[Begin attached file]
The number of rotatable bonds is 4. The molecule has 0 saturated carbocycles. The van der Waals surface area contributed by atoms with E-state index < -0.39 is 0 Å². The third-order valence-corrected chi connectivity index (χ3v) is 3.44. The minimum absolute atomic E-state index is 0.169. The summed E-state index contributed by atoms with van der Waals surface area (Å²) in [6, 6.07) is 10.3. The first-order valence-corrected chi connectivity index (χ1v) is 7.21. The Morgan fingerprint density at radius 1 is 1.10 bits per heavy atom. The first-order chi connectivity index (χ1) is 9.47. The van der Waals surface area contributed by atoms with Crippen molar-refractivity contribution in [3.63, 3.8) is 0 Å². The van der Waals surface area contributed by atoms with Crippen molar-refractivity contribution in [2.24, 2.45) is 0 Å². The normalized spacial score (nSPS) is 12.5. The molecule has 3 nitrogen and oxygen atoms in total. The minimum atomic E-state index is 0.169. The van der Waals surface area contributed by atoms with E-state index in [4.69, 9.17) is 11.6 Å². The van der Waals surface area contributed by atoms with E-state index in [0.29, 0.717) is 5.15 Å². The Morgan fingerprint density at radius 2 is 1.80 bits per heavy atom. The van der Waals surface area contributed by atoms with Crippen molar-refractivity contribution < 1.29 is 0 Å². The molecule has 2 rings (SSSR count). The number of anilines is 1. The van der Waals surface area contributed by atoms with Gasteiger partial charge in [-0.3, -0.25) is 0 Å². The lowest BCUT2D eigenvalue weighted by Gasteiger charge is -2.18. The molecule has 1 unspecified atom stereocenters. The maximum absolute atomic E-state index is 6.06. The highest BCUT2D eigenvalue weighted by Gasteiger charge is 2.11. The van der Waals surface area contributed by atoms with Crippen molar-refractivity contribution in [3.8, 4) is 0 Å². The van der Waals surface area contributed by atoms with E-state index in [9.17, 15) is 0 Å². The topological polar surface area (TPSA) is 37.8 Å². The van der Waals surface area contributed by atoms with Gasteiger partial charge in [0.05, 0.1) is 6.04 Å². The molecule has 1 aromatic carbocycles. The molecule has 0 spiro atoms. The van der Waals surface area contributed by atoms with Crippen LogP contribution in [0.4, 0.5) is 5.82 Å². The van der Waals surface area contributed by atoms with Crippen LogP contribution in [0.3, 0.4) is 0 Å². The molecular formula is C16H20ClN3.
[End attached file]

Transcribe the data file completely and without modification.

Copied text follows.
The number of rotatable bonds is 4. The molecule has 0 saturated carbocycles. The van der Waals surface area contributed by atoms with E-state index < -0.39 is 0 Å². The third-order valence-corrected chi connectivity index (χ3v) is 3.44. The minimum absolute atomic E-state index is 0.169. The summed E-state index contributed by atoms with van der Waals surface area (Å²) in [6, 6.07) is 10.3. The first-order valence-corrected chi connectivity index (χ1v) is 7.21. The Morgan fingerprint density at radius 1 is 1.10 bits per heavy atom. The first-order chi connectivity index (χ1) is 9.47. The van der Waals surface area contributed by atoms with Crippen molar-refractivity contribution in [3.63, 3.8) is 0 Å². The van der Waals surface area contributed by atoms with Crippen molar-refractivity contribution in [2.24, 2.45) is 0 Å². The normalized spacial score (nSPS) is 12.5. The molecule has 3 nitrogen and oxygen atoms in total. The minimum atomic E-state index is 0.169. The van der Waals surface area contributed by atoms with E-state index in [4.69, 9.17) is 11.6 Å². The van der Waals surface area contributed by atoms with E-state index in [0.29, 0.717) is 5.15 Å². The Morgan fingerprint density at radius 2 is 1.80 bits per heavy atom. The van der Waals surface area contributed by atoms with Crippen molar-refractivity contribution < 1.29 is 0 Å². The molecule has 2 rings (SSSR count). The number of anilines is 1. The van der Waals surface area contributed by atoms with Gasteiger partial charge in [-0.3, -0.25) is 0 Å². The lowest BCUT2D eigenvalue weighted by Gasteiger charge is -2.18. The molecule has 1 unspecified atom stereocenters. The maximum absolute atomic E-state index is 6.06. The highest BCUT2D eigenvalue weighted by Gasteiger charge is 2.11. The van der Waals surface area contributed by atoms with Crippen molar-refractivity contribution in [3.8, 4) is 0 Å². The van der Waals surface area contributed by atoms with E-state index in [9.17, 15) is 0 Å². The topological polar surface area (TPSA) is 37.8 Å². The van der Waals surface area contributed by atoms with Gasteiger partial charge in [0.05, 0.1) is 6.04 Å². The molecule has 1 aromatic carbocycles. The molecule has 0 spiro atoms. The van der Waals surface area contributed by atoms with Crippen LogP contribution in [0.4, 0.5) is 5.82 Å². The van der Waals surface area contributed by atoms with Crippen LogP contribution in [0.3, 0.4) is 0 Å². The molecular formula is C16H20ClN3.